The News Agency of the International Society for Krishna Consciousness

A Longtime Dream Fulfilled in Malaysia

By: on May 7, 2010
Photo Credits: Gauranga Vihari Dasa
Jagannatha awaits the arrival of his topmost devotee in Kuala Lampur.
This 16th of May, on the most auspicious astrological date of Akshaya Tritiya, Sri Jagannath Mandir Kuala Lumpur (SJMKL), the largest and most active ISKCON center in Malaysia, will host the grand unveiling and installation festival of new marble deities of Sri Krishna Caitanya Mahaprabhu and Sri Nityananda Rama.
Akshaya Tritiya falls on the third day of the waxing moon in the month of Vaishakh (May-Lune), month, when the Sun and the Moon are located in the zodiac signs of Aries and Taurus, respectively. This annual occurrence marked the the beginning of the Satya Yuga (Golden Age) eons ago, and it also later saw the descent of the Ganges River to Earth from the celestial realm.

While the temple has been home to deities of Jagannatha and his divine siblings since its founding in 1981 by Ramasharan Dasa, this will be the first time traditionally consecrated forms will be installed. As Sri Caitanya Mahaprabhu had a special attraction to the Jagannatha deity in Puri, it is fitting that he and his spiritual brother join Jagannatha in Malaysia.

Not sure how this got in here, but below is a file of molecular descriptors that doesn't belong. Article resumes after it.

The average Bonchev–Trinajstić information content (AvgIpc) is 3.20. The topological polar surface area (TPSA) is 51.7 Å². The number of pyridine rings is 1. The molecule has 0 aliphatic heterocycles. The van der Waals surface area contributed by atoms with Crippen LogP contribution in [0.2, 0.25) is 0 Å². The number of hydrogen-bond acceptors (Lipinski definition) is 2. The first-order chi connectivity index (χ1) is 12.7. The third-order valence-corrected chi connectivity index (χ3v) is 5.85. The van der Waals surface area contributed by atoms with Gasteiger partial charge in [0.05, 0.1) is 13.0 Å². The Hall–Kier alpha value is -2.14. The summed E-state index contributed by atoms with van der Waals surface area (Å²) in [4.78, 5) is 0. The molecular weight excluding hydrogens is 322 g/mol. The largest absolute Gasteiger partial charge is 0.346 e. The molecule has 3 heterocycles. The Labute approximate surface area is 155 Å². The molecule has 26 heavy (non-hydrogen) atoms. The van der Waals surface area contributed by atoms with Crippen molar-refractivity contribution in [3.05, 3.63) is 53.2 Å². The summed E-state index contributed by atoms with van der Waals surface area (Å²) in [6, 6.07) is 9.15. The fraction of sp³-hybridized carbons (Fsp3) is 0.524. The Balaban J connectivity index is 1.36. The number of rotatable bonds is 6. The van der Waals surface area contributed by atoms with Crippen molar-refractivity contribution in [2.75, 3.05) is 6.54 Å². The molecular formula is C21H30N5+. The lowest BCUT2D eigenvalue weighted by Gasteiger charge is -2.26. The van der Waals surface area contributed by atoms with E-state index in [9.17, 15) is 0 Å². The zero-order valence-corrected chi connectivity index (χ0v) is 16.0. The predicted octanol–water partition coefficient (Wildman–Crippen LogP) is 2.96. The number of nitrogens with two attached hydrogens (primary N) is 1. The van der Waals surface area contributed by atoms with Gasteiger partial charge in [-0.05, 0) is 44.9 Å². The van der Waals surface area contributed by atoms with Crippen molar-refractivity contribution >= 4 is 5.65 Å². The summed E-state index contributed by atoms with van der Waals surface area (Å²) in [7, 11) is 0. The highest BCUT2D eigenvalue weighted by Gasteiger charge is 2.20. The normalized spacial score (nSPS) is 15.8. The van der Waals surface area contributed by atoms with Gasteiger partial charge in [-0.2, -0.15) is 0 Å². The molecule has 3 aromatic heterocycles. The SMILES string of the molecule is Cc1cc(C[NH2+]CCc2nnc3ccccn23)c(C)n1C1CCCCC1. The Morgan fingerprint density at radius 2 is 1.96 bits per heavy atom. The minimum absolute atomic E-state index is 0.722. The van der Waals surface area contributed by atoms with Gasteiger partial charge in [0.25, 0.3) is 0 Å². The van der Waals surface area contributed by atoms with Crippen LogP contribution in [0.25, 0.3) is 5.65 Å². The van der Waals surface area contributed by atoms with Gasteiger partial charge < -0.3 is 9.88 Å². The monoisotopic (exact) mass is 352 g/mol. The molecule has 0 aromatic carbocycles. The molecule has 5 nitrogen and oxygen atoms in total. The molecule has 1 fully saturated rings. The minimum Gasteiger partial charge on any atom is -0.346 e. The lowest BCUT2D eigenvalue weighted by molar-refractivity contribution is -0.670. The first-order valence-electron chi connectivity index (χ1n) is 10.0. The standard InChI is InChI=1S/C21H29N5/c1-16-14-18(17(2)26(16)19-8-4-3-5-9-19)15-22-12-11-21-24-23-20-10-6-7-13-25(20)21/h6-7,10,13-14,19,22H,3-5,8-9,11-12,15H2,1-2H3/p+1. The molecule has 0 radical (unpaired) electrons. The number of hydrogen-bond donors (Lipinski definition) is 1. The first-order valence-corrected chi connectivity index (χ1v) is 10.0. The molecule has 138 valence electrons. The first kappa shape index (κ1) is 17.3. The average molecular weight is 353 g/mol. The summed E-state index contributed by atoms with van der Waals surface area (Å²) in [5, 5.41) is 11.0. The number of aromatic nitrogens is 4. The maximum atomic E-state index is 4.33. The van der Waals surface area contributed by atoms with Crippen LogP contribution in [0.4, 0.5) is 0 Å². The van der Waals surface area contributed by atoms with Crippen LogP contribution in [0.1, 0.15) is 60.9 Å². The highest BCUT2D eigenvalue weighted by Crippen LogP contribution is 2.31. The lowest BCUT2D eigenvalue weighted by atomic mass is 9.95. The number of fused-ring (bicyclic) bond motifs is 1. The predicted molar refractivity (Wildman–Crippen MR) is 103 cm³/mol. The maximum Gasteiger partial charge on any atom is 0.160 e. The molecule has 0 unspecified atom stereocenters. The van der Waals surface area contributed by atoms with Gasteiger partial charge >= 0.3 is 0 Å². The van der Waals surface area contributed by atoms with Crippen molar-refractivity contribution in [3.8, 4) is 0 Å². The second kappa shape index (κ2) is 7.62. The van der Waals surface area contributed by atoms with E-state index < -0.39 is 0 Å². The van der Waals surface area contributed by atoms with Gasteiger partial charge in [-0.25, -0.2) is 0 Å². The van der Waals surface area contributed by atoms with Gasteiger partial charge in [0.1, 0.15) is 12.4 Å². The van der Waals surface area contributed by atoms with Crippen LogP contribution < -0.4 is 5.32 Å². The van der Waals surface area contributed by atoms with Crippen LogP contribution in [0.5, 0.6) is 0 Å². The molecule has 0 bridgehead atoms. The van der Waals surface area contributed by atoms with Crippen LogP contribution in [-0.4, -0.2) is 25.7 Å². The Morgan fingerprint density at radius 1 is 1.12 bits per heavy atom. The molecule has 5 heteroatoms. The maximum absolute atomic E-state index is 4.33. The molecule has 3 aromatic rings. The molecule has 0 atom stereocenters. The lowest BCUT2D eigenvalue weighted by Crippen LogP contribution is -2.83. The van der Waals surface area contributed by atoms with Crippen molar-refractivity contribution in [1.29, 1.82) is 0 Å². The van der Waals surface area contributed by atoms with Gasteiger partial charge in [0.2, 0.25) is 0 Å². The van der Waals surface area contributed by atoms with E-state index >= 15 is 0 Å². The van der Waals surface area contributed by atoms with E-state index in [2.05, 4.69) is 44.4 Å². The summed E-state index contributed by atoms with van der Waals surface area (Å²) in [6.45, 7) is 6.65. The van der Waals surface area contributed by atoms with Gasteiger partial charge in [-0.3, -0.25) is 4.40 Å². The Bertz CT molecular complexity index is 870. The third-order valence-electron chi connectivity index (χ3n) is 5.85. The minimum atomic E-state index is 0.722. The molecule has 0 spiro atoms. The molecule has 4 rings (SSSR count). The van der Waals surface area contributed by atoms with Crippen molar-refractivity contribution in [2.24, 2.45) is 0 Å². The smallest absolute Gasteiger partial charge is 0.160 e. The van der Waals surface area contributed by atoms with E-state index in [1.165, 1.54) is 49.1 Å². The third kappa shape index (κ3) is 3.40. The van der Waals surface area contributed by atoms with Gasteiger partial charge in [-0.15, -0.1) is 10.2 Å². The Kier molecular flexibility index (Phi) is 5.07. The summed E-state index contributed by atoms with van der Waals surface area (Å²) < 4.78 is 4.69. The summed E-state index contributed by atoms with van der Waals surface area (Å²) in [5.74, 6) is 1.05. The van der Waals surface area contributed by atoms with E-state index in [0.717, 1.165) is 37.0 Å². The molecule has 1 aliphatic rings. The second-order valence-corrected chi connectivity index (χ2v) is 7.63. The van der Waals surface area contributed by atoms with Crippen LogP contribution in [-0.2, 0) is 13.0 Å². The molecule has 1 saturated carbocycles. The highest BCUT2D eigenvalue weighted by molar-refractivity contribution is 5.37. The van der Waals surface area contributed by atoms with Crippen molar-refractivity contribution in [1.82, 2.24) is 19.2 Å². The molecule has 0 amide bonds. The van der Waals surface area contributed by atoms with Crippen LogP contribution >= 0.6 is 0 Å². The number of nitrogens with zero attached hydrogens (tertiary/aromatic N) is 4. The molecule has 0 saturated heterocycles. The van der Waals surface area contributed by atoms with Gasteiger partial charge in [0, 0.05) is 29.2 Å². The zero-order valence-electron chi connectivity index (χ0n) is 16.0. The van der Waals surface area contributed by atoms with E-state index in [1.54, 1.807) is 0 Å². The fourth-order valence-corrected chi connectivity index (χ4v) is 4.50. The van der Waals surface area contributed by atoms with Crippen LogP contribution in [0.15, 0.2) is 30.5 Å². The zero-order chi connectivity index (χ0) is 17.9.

Since the temple moved to its current location in Taman Yarl, off Old Klang Road, in 1985, it has seen major renovations and extensions to facilitate the increasing activities and attendance during festivals. The new deities represent the fulfillment of over seven years of planning, particularly by former president Uttama Caitanya Dasa, who passed on earlier this year. In the same spirit of dedication, Vishnu Caitanya Dasa, the current president, is pushing forward plans for further extension of the current temple building to accommodate the innovative outreach initiatives, elaborate festivals, devotee development and educational activities that occur here.

This two day event will be the first of its kind in central Malaysia. Some of the highlights of the festival will be the grand “Nine Island” yagya (fire sacrifice )performed in the Vedic Vaishnava tradition, and the Adivas or “eye opening” ceremony, whereby the deities are unveiled and cast their first glances upon all present. Devotees and guests may expect plenty of fanfare, color and contagious devotion.

For further detail, contact Rasika Murari Dasa at or visit The will also be a live video telecast of the event on

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